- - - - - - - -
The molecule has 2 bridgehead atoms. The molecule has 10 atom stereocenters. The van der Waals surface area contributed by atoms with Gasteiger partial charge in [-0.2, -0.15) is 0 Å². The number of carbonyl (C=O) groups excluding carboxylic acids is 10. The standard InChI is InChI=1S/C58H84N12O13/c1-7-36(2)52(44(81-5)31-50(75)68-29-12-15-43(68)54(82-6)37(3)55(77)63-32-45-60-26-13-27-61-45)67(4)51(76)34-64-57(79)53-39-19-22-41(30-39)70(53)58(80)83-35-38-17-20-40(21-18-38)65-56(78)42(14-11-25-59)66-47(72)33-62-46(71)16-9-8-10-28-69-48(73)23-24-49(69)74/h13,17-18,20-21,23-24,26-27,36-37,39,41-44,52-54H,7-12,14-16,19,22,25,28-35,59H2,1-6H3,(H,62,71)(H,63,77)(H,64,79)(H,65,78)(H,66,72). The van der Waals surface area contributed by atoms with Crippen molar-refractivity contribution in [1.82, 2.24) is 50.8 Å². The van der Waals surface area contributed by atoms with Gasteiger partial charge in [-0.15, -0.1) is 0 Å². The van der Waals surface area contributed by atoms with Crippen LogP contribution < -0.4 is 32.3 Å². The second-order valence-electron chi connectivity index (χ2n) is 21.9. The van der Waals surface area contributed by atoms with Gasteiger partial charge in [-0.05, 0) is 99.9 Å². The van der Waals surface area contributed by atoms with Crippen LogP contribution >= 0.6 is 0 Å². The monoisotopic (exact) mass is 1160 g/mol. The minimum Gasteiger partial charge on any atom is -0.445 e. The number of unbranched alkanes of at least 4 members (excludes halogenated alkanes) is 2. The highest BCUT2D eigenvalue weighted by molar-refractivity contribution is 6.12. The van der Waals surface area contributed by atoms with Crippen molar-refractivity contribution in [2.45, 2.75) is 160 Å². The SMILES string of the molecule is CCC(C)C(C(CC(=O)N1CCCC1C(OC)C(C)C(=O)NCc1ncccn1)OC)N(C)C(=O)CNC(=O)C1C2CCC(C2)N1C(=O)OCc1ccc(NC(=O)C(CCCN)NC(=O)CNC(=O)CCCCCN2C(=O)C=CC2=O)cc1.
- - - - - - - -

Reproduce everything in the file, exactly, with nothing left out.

The molecule has 2 bridgehead atoms. The molecule has 10 atom stereocenters. The van der Waals surface area contributed by atoms with Gasteiger partial charge in [-0.2, -0.15) is 0 Å². The number of carbonyl (C=O) groups excluding carboxylic acids is 10. The standard InChI is InChI=1S/C58H84N12O13/c1-7-36(2)52(44(81-5)31-50(75)68-29-12-15-43(68)54(82-6)37(3)55(77)63-32-45-60-26-13-27-61-45)67(4)51(76)34-64-57(79)53-39-19-22-41(30-39)70(53)58(80)83-35-38-17-20-40(21-18-38)65-56(78)42(14-11-25-59)66-47(72)33-62-46(71)16-9-8-10-28-69-48(73)23-24-49(69)74/h13,17-18,20-21,23-24,26-27,36-37,39,41-44,52-54H,7-12,14-16,19,22,25,28-35,59H2,1-6H3,(H,62,71)(H,63,77)(H,64,79)(H,65,78)(H,66,72). The van der Waals surface area contributed by atoms with Crippen molar-refractivity contribution in [1.82, 2.24) is 50.8 Å². The van der Waals surface area contributed by atoms with Gasteiger partial charge in [-0.15, -0.1) is 0 Å². The van der Waals surface area contributed by atoms with Crippen LogP contribution < -0.4 is 32.3 Å². The second-order valence-electron chi connectivity index (χ2n) is 21.9. The van der Waals surface area contributed by atoms with Gasteiger partial charge in [-0.05, 0) is 99.9 Å². The van der Waals surface area contributed by atoms with Crippen LogP contribution >= 0.6 is 0 Å². The monoisotopic (exact) mass is 1160 g/mol. The minimum Gasteiger partial charge on any atom is -0.445 e. The number of unbranched alkanes of at least 4 members (excludes halogenated alkanes) is 2. The highest BCUT2D eigenvalue weighted by molar-refractivity contribution is 6.12. The van der Waals surface area contributed by atoms with Crippen molar-refractivity contribution in [2.45, 2.75) is 160 Å². The SMILES string of the molecule is CCC(C)C(C(CC(=O)N1CCCC1C(OC)C(C)C(=O)NCc1ncccn1)OC)N(C)C(=O)CNC(=O)C1C2CCC(C2)N1C(=O)OCc1ccc(NC(=O)C(CCCN)NC(=O)CNC(=O)CCCCCN2C(=O)C=CC2=O)cc1.